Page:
(Reuters) - Carl Icahn’s Icahn Enterprises LP (IEP.O) said on Monday that the billionaire investor’s son, Brett Icahn, and David Schechter were no longer co-managers of the Sargon Portfolio, and would instead stay on as consultants for now.
Brett Icahn and Schechter have been co-managing the portfolio since April 2010 and Icahn Enterprises said Monday their co-manager agreement expired on July 31.
The company said while Carl Icahn, his son and Schechter were negotiating terms of a new agreement, nothing had been finalized as all three thought “current market valuations do not provide an opportune time to embark on large new investments.”
Icahn Enterprises said it expected Brett Icahn and Schechter would manage a new portfolio in the future, but for now the duo had signed consulting agreements to give Carl Icahn exclusive advice.
Carl Icahn was discussing a deal that would put the pair in charge of Icahn Enterprises when he stepped down, the New York Post reported in March, citing sources.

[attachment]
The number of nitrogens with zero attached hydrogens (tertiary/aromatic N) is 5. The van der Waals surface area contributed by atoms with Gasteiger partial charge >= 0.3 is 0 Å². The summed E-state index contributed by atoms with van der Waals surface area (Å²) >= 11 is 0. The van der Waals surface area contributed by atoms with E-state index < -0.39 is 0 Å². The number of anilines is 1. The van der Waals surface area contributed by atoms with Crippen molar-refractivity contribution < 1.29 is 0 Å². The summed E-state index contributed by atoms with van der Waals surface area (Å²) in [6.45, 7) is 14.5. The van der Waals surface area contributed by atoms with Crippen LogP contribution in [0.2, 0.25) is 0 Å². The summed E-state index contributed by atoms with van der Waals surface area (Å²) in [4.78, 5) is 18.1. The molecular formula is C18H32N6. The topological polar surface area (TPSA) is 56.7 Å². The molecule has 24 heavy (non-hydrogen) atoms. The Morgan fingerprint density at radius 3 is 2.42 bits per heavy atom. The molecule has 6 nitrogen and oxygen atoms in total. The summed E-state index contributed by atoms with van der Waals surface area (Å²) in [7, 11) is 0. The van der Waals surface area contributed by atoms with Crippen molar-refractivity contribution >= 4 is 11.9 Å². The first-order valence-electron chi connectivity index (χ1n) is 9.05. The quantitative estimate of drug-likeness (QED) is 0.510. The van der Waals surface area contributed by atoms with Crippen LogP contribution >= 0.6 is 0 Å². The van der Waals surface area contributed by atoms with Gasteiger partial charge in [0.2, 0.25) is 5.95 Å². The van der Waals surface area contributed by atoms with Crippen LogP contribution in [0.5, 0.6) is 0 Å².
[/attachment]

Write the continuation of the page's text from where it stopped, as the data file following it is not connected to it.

Brett Icahn and Schechter are responsible for some of the elder Icahn’s most successful stock picks in recent years, including an investment in Netflix Inc (NFLX.O).
“For the past seven years, Brett, David and I have maintained an extremely successful and mutually beneficial portfolio management arrangement,” Carl Icahn, chairman of Icahn Enterprises, said in a statement on Monday.
The Sargon Portfolio generated annualized gross returns of 36.5 percent between April 2010 and April 2015, and had assets under management worth $8 billion as of the end of the period.
Brett Icahn stands to get a one-time payment this year, equal to 7.5 percent of the portfolio’s profit over a hurdle rate of return, minus certain costs, according to Icahn Enterprises’ most recent annual filing.
The balance due to Brett Icahn by Icahn Enterprises and Icahn Capital at Dec. 31, 2015, would have been about $256 million if he had been 100 percent vested, the filing said.
Reporting by Vishaka George in Bengaluru; Editing by Savio D'Souza